Cell-cell communication ensures proper coordination and regulation of fundamental cellular activity as well as responses to environment changes at cellular and organismal levels, and is essential for normal physiology and evolution of multicellular organisms, yet far from well understood due to its high dynamics and context dependence. My longstanding interest is to understand the molecular mechanisms of intercellular communication, especially under pathological conditions such as cancer. I obtained Ph.D. with major in Genetics and Development from Columbia University, where I have studied the central and autonomous regulation of bone remodeling by leptin, parasympathetic nervous system, and miR-34s, and developed stronger interest in physiological function and regulation of intercellular communication. To perform scientific research with better potential of translational application, he joined in Salk Institute, switched my research focus on tumor microenvironment and chose the pancreatic tumor as the specific model to explore the intercellular interactions between the cancer and stroma cells. I have investigated the paracrine cross-talk between pancreatic cancer cells and stellate cells, a predominant stromal cell type, about its physiological effects at distinct stages of tumorigenesis as well as the underlying molecular mechanisms. My study integrates multidisciplinary strategy, combining genetically engineered mouse models, physiological evaluation, molecular and cellular biology assays, and omic techniques e.g. proteomics and RNA-seq, to carry out both in vitro and in vivo assays to explore molecular mechanisms of cell-cell interaction in many aspects.
Postdoctoral Fellow, Salk Institute, CA, U.S.A.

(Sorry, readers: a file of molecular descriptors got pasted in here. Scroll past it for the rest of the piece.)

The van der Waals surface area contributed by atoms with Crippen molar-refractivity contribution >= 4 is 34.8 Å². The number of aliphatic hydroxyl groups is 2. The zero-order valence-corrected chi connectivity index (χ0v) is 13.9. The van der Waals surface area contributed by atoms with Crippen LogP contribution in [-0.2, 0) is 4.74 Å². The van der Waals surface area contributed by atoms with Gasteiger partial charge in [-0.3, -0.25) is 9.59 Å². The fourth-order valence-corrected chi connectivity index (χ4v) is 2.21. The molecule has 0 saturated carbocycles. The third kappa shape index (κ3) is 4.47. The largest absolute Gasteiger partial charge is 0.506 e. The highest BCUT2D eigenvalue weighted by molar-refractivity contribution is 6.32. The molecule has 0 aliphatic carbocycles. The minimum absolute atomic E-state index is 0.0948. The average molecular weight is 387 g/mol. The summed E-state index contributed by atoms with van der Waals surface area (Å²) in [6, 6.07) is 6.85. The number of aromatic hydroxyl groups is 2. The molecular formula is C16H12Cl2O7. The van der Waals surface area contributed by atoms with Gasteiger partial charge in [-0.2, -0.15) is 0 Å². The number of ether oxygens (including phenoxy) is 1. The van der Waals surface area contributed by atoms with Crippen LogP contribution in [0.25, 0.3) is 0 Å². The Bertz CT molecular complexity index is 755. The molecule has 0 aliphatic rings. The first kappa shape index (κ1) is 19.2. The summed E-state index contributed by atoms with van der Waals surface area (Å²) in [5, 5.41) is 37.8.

PhD, Genetics and development, Columbia University, NY, U.S.A.
BSc, Biology, Inner Mongolia University, Hohhot, China
Awards & Honors
SU2C Summit Young Investigator, Stand Up To Cancer Foundation, 2017
AACR Scholar-in-Training Award, American Association for Cancer Research (AACR) Special Conference in Pancreatic Cancer: Advances in Science and Clinical Care, 2016
Leona M. and Harry B. Helmsley Charitable Trust Postdoc Fellowship, 2014-2016
Shi Y*, Gao W, Lytle NK, Huang P, Yuan X, Dann AM, Ridinger M, DelGiorno KE, Antal CE, Liang G, Atkins AR, Erikson G, Sun H, Meisenhelder J, Terenziani E, Woo G, Fang L, Santisakultarm TP, Manor U, Xu R, Becerra CR, Borazanci E, Von Hoff DD, Grandgenett PM, Hollingsworth MA, Leblanc M, Umetsu SE, Collisson EA, Scadeng M, Lowy AM, Donahue TR, Reya T, Downes M, Evans RM, Wahl GM, Pawson T, Tian R*, Hunter T*. Targeting LIF-mediated paracrine interaction for pancreatic cancer therapy and monitoring. Nature. 569(7754):131–135 [* corresponding author]
Tian R, Wang H, Gish GD, Petsalaki E, Pasculescu A, Shi Y, Mollenauer M, Bagshaw RD, Yosef N, Hunter T, Gingras AC, Weiss A, Pawson T. (2015) Combinatorial proteomic analysis of intercellular signaling applied to the CD28 T-cell costimulatory receptor. Proc Natl Acad Sci U S A. 112(13): E1594–E1603
Ma L, Aslanian A, Sun H, Jin M, Shi Y, Yates JR 3rd, Hunter T. (2014) Identification of SUMO Substrates with Diverse Functions Using the Xenopus Egg Extract System. Mol Cell Proteomics. 13: 1659-1675
Zhang QC, Petrey D, Deng L, Qiang L, Shi Y, Thu CA, Bisikirska B, Lefebvre C, Accili D, Hunter T, Maniatis T, Califano A, Honig B. (2012) Structure-based prediction of protein-protein interactions on a genome-wide scale. Nature. 490(7421):556-560
Wei J, Shi Y, Zheng L, Zhou B, Inose H, Wang J, Guo XE, Grosschedl R, Karsenty G. (2012) miR-34s inhibit osteoblast proliferation and differentiation in the mouse by targeting SATB2. J Cell Biol. 197(4):509-521
Shi Y, Oury F, Yadav VK, Wess J, Liu XS, Guo XE, Murshed M, Karsenty G. (2010) Signaling through the M3 muscarinic receptor favors bone mass accrual by decreasing sympathetic activity. Cell Metab. 11(3):231-238
Shi Y#, Yadav VK#, Suda N, Liu XS, Guo XE, Myers MG Jr, Karsenty G. (2008) Dissociation of the neuronal regulation of bone mass and energy metabolism by leptin in vivo.Proc Natl Acad Sci U S A. 105(51):20529-20533 [# co-first authors]
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